Feeling abandoned, alone, and lower than ever, Arielle fell deep into her drug use.

 At the peak of her addiction, Arielle used more than a gram of meth a day. She usually snorted the drug, which gave her a deviated septum. The throbbing pain this caused dampened the rush she felt from the drug. So she switched to smoking meth, which involves using a larger amount of the substance. The pain from her drug use didn’t make her stop. Instead, the high she felt overpowered the agony.

“You’re chasing that dragon,” Arielle says. “Always chasing the dragon.”  

 Acknowledging the damaging effects of drugs doesn’t make quitting much easier, Traut says. It takes a lot of time and hard work to condition the body back to its normal state.

Drugs often halt certain natural processes in the body. Opiates, for example, act as keys that lock up hormone receptor sites in the brain. Eating a great meal, laughing really hard, or having great sex normally cause the brain to release dopamine, a feel-good neurotransmitter. Opiates block the reuptake process of that chemical, and the brain floods with more dopamine than it would naturally.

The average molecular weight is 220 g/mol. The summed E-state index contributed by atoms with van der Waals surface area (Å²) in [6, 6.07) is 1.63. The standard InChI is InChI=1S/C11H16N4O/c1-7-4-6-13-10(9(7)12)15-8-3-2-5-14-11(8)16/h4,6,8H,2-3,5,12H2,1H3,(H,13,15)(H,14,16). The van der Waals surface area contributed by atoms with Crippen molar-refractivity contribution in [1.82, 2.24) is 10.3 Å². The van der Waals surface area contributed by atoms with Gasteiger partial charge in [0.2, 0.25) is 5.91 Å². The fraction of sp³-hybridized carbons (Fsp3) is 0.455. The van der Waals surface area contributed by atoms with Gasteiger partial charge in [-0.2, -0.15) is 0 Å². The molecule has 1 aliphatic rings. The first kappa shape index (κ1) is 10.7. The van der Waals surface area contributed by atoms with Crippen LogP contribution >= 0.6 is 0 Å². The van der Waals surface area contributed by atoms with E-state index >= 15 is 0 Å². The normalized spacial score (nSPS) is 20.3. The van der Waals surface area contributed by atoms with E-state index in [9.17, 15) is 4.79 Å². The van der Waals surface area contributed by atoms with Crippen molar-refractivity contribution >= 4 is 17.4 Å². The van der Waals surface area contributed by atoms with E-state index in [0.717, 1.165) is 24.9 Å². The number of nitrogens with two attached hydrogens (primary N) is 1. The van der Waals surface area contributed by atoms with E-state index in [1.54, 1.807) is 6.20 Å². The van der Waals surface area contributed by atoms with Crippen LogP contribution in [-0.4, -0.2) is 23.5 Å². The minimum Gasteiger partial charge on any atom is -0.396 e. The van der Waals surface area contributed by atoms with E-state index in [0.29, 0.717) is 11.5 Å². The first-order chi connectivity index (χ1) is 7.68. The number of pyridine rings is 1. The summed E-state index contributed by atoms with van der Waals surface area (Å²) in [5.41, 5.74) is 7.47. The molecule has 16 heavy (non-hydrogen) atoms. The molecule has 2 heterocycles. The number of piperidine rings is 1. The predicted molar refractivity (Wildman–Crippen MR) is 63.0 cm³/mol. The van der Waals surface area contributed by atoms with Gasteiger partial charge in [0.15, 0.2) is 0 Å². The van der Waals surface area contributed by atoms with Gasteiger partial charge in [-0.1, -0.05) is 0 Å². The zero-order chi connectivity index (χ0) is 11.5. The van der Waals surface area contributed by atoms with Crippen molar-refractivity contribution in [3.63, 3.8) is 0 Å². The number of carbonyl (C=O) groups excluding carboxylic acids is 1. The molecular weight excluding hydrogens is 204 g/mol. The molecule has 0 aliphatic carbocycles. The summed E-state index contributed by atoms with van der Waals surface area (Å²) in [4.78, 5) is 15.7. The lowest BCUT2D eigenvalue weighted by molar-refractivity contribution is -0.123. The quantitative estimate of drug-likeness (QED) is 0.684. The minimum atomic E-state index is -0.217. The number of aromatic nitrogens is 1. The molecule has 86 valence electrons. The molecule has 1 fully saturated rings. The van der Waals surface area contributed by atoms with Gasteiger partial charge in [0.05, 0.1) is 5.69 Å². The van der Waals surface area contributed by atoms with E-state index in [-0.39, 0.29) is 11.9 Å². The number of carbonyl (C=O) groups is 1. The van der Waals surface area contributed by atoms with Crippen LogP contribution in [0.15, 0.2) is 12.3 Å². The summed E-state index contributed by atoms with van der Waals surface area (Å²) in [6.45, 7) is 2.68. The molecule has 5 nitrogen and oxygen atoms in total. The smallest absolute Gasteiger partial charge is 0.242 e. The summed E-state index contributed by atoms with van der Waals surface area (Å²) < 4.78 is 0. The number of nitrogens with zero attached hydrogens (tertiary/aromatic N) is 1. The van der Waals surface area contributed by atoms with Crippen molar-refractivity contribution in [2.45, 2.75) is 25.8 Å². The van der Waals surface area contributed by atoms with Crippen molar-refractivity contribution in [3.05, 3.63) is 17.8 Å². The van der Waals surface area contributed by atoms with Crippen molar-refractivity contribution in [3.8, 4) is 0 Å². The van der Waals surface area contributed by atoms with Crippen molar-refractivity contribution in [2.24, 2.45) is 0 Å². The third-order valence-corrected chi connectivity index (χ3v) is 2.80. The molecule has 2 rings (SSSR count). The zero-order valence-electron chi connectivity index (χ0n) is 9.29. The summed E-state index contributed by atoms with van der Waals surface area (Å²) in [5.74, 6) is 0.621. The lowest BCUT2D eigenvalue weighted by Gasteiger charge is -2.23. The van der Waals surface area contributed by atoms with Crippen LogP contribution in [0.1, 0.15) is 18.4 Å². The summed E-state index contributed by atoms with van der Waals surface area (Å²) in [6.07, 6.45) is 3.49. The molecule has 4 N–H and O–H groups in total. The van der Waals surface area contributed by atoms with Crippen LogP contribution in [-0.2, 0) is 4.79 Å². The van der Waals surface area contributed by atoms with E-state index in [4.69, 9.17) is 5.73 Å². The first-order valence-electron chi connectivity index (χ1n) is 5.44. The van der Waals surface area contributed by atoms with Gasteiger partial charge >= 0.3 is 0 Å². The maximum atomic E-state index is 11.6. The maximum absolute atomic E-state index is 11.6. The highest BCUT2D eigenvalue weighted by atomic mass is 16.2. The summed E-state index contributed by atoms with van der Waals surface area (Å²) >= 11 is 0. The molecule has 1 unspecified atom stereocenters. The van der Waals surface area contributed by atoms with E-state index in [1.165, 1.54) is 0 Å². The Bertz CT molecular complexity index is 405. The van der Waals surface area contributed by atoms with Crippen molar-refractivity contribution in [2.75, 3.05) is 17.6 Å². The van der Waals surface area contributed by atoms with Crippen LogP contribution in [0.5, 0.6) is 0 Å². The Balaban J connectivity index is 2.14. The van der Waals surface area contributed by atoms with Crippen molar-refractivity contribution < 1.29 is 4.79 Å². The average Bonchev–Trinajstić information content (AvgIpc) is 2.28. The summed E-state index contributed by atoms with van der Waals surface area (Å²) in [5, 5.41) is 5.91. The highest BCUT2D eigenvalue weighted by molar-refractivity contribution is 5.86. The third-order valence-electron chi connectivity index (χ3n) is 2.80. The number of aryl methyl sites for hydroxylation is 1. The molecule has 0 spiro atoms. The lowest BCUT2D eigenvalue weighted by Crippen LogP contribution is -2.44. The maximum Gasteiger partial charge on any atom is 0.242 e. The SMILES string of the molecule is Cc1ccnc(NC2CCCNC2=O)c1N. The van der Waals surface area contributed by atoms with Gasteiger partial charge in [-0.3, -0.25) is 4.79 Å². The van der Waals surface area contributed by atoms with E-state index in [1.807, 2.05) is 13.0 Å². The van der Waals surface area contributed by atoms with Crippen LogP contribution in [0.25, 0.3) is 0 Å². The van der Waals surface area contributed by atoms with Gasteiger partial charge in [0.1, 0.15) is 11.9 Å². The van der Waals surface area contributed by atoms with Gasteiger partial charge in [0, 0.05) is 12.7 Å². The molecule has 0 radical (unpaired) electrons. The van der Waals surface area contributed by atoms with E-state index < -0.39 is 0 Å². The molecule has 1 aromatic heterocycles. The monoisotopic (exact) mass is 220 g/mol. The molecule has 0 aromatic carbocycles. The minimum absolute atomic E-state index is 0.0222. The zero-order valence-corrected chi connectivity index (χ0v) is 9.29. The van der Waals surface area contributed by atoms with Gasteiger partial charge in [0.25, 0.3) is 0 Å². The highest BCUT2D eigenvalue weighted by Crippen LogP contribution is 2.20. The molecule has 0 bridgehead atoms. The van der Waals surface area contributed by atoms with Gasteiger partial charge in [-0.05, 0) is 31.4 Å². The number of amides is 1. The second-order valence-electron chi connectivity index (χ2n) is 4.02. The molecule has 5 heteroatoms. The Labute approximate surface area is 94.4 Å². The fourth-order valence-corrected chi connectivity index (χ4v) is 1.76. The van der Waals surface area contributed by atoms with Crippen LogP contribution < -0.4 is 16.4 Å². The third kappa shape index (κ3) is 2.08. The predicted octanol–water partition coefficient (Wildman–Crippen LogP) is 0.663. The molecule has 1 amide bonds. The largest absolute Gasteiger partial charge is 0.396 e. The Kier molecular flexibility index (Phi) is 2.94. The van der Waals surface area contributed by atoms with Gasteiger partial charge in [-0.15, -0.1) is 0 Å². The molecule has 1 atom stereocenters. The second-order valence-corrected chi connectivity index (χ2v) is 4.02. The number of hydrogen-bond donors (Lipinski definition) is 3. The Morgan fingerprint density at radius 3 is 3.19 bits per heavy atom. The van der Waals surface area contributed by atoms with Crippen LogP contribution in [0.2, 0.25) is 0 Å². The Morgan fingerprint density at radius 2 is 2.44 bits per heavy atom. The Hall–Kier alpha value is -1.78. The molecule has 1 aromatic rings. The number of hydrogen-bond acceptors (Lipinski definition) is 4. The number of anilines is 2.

With continued over-stimulation of the brain’s pleasure centers, the body eventually starts producing less dopamine and other neurotransmitters that help people feel good. By then, the drug user relies on the substance to even feel normal.

If they stop using, they notice immediately—withdrawal. As Arielle worked to stay clean, she felt irritable and exhausted.

Withdrawal can be either physical or psychological. Without their drug, people begin to experience anxiety, depression, or inability to feel normal.

Traut says that psychological withdrawal is comparable to taking away an addict’s best friend. When that friendship is too strong, users trying to quit are often pulled into a cycle of relapse.

Arielle relapsed several times.

 She felt she needed to change her setting, social circle, and overall environment if she ever wanted to overcome addiction. She left her home in North Dakota, escaping the environment she felt was sucking her into her old habits, and moved back to her hometown in Northwest Indiana. But she always found herself returning to the meth.

It took her four tries to finally get clean.